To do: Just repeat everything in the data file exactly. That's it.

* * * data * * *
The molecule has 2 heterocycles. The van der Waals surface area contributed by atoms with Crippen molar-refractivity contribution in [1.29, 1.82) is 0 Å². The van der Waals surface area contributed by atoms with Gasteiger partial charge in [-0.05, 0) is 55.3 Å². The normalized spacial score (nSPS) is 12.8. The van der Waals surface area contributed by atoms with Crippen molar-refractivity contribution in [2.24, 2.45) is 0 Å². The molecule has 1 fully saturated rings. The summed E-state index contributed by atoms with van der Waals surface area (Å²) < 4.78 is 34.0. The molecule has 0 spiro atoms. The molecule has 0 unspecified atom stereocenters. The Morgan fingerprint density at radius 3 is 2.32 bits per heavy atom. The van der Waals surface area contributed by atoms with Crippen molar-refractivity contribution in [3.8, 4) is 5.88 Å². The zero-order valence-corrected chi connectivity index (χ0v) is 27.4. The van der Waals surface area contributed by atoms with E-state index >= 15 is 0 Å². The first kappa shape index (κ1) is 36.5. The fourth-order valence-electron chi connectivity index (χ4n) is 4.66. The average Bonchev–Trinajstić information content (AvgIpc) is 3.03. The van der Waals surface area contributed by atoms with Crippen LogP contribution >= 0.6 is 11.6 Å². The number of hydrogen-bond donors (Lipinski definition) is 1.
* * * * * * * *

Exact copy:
The molecule has 2 heterocycles. The van der Waals surface area contributed by atoms with Crippen molar-refractivity contribution in [1.29, 1.82) is 0 Å². The van der Waals surface area contributed by atoms with Gasteiger partial charge in [-0.05, 0) is 55.3 Å². The normalized spacial score (nSPS) is 12.8. The van der Waals surface area contributed by atoms with Crippen molar-refractivity contribution in [2.24, 2.45) is 0 Å². The molecule has 1 fully saturated rings. The summed E-state index contributed by atoms with van der Waals surface area (Å²) < 4.78 is 34.0. The molecule has 0 spiro atoms. The molecule has 0 unspecified atom stereocenters. The Morgan fingerprint density at radius 3 is 2.32 bits per heavy atom. The van der Waals surface area contributed by atoms with Crippen molar-refractivity contribution in [3.8, 4) is 5.88 Å². The zero-order valence-corrected chi connectivity index (χ0v) is 27.4. The van der Waals surface area contributed by atoms with E-state index >= 15 is 0 Å². The first kappa shape index (κ1) is 36.5. The fourth-order valence-electron chi connectivity index (χ4n) is 4.66. The average Bonchev–Trinajstić information content (AvgIpc) is 3.03. The van der Waals surface area contributed by atoms with Crippen LogP contribution >= 0.6 is 11.6 Å². The number of hydrogen-bond donors (Lipinski definition) is 1.